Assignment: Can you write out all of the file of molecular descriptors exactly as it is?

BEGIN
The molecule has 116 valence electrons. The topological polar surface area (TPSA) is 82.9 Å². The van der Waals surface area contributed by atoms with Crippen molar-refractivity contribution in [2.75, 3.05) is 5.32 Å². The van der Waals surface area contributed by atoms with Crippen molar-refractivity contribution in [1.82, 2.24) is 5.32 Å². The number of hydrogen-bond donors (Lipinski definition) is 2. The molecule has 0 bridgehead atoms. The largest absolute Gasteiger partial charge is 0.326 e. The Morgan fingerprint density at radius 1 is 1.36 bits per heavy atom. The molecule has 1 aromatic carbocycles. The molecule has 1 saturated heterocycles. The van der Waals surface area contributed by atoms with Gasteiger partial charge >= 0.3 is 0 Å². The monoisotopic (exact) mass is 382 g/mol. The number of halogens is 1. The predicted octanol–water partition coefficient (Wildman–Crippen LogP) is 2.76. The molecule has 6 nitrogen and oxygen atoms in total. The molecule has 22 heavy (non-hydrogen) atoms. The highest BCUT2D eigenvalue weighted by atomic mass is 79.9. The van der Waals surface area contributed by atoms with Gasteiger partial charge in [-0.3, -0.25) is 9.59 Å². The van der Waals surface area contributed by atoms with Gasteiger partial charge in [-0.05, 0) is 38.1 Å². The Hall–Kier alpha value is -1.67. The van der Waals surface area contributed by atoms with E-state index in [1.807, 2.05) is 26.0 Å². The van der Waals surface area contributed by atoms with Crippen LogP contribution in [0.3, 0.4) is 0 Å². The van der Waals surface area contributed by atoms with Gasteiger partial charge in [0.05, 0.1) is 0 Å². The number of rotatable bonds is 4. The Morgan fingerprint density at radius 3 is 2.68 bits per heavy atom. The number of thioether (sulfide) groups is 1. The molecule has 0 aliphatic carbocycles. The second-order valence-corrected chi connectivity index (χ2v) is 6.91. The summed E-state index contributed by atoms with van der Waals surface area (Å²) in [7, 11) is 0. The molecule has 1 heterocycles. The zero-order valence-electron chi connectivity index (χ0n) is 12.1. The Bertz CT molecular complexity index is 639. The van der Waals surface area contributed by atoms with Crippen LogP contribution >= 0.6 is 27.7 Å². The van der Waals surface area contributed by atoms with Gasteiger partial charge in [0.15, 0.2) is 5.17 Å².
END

The molecule has 116 valence electrons. The topological polar surface area (TPSA) is 82.9 Å². The van der Waals surface area contributed by atoms with Crippen molar-refractivity contribution in [2.75, 3.05) is 5.32 Å². The van der Waals surface area contributed by atoms with Crippen molar-refractivity contribution in [1.82, 2.24) is 5.32 Å². The number of hydrogen-bond donors (Lipinski definition) is 2. The molecule has 0 bridgehead atoms. The largest absolute Gasteiger partial charge is 0.326 e. The Morgan fingerprint density at radius 1 is 1.36 bits per heavy atom. The molecule has 1 aromatic carbocycles. The molecule has 1 saturated heterocycles. The van der Waals surface area contributed by atoms with Gasteiger partial charge >= 0.3 is 0 Å². The monoisotopic (exact) mass is 382 g/mol. The number of halogens is 1. The predicted octanol–water partition coefficient (Wildman–Crippen LogP) is 2.76. The molecule has 6 nitrogen and oxygen atoms in total. The molecule has 22 heavy (non-hydrogen) atoms. The highest BCUT2D eigenvalue weighted by atomic mass is 79.9. The van der Waals surface area contributed by atoms with Gasteiger partial charge in [-0.3, -0.25) is 9.59 Å². The van der Waals surface area contributed by atoms with Gasteiger partial charge in [-0.05, 0) is 38.1 Å². The Hall–Kier alpha value is -1.67. The van der Waals surface area contributed by atoms with E-state index in [1.807, 2.05) is 26.0 Å². The van der Waals surface area contributed by atoms with Crippen LogP contribution in [0.3, 0.4) is 0 Å². The van der Waals surface area contributed by atoms with Gasteiger partial charge in [0.05, 0.1) is 0 Å². The number of rotatable bonds is 4. The Morgan fingerprint density at radius 3 is 2.68 bits per heavy atom. The number of thioether (sulfide) groups is 1. The molecule has 0 aliphatic carbocycles. The second-order valence-corrected chi connectivity index (χ2v) is 6.91. The summed E-state index contributed by atoms with van der Waals surface area (Å²) in [7, 11) is 0. The molecule has 1 heterocycles. The zero-order valence-electron chi connectivity index (χ0n) is 12.1. The Bertz CT molecular complexity index is 639. The van der Waals surface area contributed by atoms with Crippen LogP contribution >= 0.6 is 27.7 Å². The van der Waals surface area contributed by atoms with Gasteiger partial charge in [0.15, 0.2) is 5.17 Å².